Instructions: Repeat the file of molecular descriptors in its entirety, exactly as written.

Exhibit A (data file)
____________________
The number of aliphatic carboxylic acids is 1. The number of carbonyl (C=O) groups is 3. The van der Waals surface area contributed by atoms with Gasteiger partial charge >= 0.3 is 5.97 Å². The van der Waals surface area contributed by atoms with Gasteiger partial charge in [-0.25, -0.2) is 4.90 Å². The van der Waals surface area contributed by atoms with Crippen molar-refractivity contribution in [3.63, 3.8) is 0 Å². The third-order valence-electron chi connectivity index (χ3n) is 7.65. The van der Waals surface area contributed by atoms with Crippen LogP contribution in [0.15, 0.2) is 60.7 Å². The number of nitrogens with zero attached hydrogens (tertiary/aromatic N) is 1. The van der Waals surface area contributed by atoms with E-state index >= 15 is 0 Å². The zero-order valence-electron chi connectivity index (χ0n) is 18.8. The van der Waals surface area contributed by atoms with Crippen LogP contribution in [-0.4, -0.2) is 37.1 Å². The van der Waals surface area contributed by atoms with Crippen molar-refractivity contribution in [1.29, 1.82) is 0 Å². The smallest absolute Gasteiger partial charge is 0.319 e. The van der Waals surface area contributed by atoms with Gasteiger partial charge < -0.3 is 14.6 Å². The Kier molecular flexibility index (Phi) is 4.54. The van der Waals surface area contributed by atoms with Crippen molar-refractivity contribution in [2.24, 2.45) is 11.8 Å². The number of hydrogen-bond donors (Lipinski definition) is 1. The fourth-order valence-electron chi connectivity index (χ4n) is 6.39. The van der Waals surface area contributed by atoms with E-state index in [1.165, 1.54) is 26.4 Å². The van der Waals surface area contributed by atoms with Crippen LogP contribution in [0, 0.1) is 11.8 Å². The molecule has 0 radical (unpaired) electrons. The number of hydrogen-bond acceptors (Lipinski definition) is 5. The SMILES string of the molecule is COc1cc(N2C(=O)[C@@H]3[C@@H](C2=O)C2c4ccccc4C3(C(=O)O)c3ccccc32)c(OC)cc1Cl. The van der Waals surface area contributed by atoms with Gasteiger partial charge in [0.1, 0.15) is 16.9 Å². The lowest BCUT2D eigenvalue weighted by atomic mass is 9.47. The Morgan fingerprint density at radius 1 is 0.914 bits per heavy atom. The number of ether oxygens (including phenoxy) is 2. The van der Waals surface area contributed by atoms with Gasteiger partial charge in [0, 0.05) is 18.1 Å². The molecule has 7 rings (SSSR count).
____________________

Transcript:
The number of aliphatic carboxylic acids is 1. The number of carbonyl (C=O) groups is 3. The van der Waals surface area contributed by atoms with Gasteiger partial charge >= 0.3 is 5.97 Å². The van der Waals surface area contributed by atoms with Gasteiger partial charge in [-0.25, -0.2) is 4.90 Å². The van der Waals surface area contributed by atoms with Crippen molar-refractivity contribution in [3.63, 3.8) is 0 Å². The third-order valence-electron chi connectivity index (χ3n) is 7.65. The van der Waals surface area contributed by atoms with Crippen LogP contribution in [0.15, 0.2) is 60.7 Å². The number of nitrogens with zero attached hydrogens (tertiary/aromatic N) is 1. The van der Waals surface area contributed by atoms with E-state index >= 15 is 0 Å². The zero-order valence-electron chi connectivity index (χ0n) is 18.8. The van der Waals surface area contributed by atoms with Crippen LogP contribution in [-0.4, -0.2) is 37.1 Å². The van der Waals surface area contributed by atoms with Crippen molar-refractivity contribution in [1.29, 1.82) is 0 Å². The smallest absolute Gasteiger partial charge is 0.319 e. The van der Waals surface area contributed by atoms with Gasteiger partial charge < -0.3 is 14.6 Å². The Kier molecular flexibility index (Phi) is 4.54. The van der Waals surface area contributed by atoms with Crippen molar-refractivity contribution in [2.24, 2.45) is 11.8 Å². The number of hydrogen-bond donors (Lipinski definition) is 1. The fourth-order valence-electron chi connectivity index (χ4n) is 6.39. The van der Waals surface area contributed by atoms with E-state index in [1.165, 1.54) is 26.4 Å². The van der Waals surface area contributed by atoms with Crippen LogP contribution in [0, 0.1) is 11.8 Å². The molecule has 0 radical (unpaired) electrons. The number of hydrogen-bond acceptors (Lipinski definition) is 5. The SMILES string of the molecule is COc1cc(N2C(=O)[C@@H]3[C@@H](C2=O)C2c4ccccc4C3(C(=O)O)c3ccccc32)c(OC)cc1Cl. The van der Waals surface area contributed by atoms with Gasteiger partial charge in [0.1, 0.15) is 16.9 Å². The lowest BCUT2D eigenvalue weighted by atomic mass is 9.47. The Morgan fingerprint density at radius 1 is 0.914 bits per heavy atom. The number of ether oxygens (including phenoxy) is 2. The van der Waals surface area contributed by atoms with Gasteiger partial charge in [0, 0.05) is 18.1 Å². The molecule has 7 rings (SSSR count).